The promise of low-wage workers and immunity from prosecution for ubiquitous illegal employment apparently has U.S. Chamber of Commerce members salivating for another amnesty. Quaking fear of alienating Hispanic voters has Republican consultants timorously clamoring for amnesty.

The Republic should not be compromised for the U.S. Chamber's interests.

I believe the amnesty-supporting political consultants are wrong. Sixty or so years of living in New Mexico, including more than eight as chairman of the state GOP there, leave me with the conviction that Republicans cannot out-pander the Democrats to secure support from Hispanics. Some despise the presence of illegal migrants, so the GOP could actually lose support among those. Others have a variety of (mostly big-government) reasons for supporting Democrats. Sen. McCain has been pandering to voters with Spanish surnames for the nearly three decades I have known him, yet McCain's electoral support among them is, at best, only marginally better than some other Republicans and worse than a few.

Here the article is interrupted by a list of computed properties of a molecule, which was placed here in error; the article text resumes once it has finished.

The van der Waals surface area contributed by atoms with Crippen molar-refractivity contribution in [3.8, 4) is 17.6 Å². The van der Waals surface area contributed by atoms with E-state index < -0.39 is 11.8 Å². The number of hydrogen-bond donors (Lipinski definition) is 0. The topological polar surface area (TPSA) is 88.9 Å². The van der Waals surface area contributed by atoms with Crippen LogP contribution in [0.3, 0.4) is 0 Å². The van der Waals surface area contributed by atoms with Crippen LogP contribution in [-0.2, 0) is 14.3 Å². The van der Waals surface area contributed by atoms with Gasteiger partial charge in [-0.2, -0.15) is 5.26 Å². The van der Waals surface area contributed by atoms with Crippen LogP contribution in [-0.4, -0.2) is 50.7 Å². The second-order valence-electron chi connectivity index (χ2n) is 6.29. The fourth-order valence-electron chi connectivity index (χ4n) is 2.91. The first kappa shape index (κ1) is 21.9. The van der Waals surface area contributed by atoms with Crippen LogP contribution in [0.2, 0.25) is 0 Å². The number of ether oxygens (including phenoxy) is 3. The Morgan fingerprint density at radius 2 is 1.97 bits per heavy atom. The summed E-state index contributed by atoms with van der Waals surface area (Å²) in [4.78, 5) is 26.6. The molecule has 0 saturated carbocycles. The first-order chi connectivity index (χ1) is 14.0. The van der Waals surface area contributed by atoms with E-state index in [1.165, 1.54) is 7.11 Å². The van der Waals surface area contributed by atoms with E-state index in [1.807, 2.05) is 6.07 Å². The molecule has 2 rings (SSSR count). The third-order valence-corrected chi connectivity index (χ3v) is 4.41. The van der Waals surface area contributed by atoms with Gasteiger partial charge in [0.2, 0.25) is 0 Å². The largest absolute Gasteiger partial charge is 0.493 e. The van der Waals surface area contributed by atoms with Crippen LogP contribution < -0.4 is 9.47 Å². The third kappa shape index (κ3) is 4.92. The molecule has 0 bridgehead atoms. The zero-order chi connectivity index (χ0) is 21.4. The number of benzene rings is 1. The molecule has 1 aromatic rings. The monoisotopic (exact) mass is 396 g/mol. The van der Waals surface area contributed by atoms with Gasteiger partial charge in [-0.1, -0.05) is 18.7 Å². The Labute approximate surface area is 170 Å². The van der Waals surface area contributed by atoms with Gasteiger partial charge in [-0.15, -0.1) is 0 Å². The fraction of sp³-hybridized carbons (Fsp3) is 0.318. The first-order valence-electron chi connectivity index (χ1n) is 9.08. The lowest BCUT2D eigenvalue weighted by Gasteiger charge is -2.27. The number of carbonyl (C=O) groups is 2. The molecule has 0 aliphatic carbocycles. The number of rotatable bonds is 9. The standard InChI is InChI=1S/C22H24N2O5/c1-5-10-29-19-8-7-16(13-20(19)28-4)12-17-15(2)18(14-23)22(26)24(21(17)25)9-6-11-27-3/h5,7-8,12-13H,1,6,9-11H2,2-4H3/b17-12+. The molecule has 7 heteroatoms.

Republican obeisance to demands for comprehensive immigration reform is neither owed to the Spanish-surnamed segment of the population nor likely to win or lose its support. Republicans must earn these votes, just like others' votes, by steadfast pursuit of the conservative principles they claim to hold dear.

I concur that the immigration-migration situation of the United States is in disarray and desperately in need of overhaul. Step-by-step is the correct approach. The hard lesson of history teaches that enforcement must be the first of those steps


Immigration spot checks not racist, says Home Office

The Home Office has denied that officials broke the law by carrying out "racist" spot checks on suspected illegal immigrants on the basis of their skin colour.

The denial by immigration minister Mark Harper came after the Equality and Human Rights Commission launched an investigation into the immigration checks for possible discrimination, and anti-racism campaigner Doreen Lawrence also questioned the apparent focus on non-white people in operations being carried out in and around train stations.

Harper said the choice of London tube stations for spot checks was driven by intelligence, and that individuals were targeted on the basis of their behaviour rather than their physical appearance.

The UK Borders Agency's enforcement instructions and guidance reveal that immigration officers have broad discretion to carry out spot checks, with behaviour deemed to be suspicious including: hanging back from a station barrier, avoiding eye contact, a sudden change in walking direction or pace, and seeking to avoid confrontation with someone perceived to be a threat.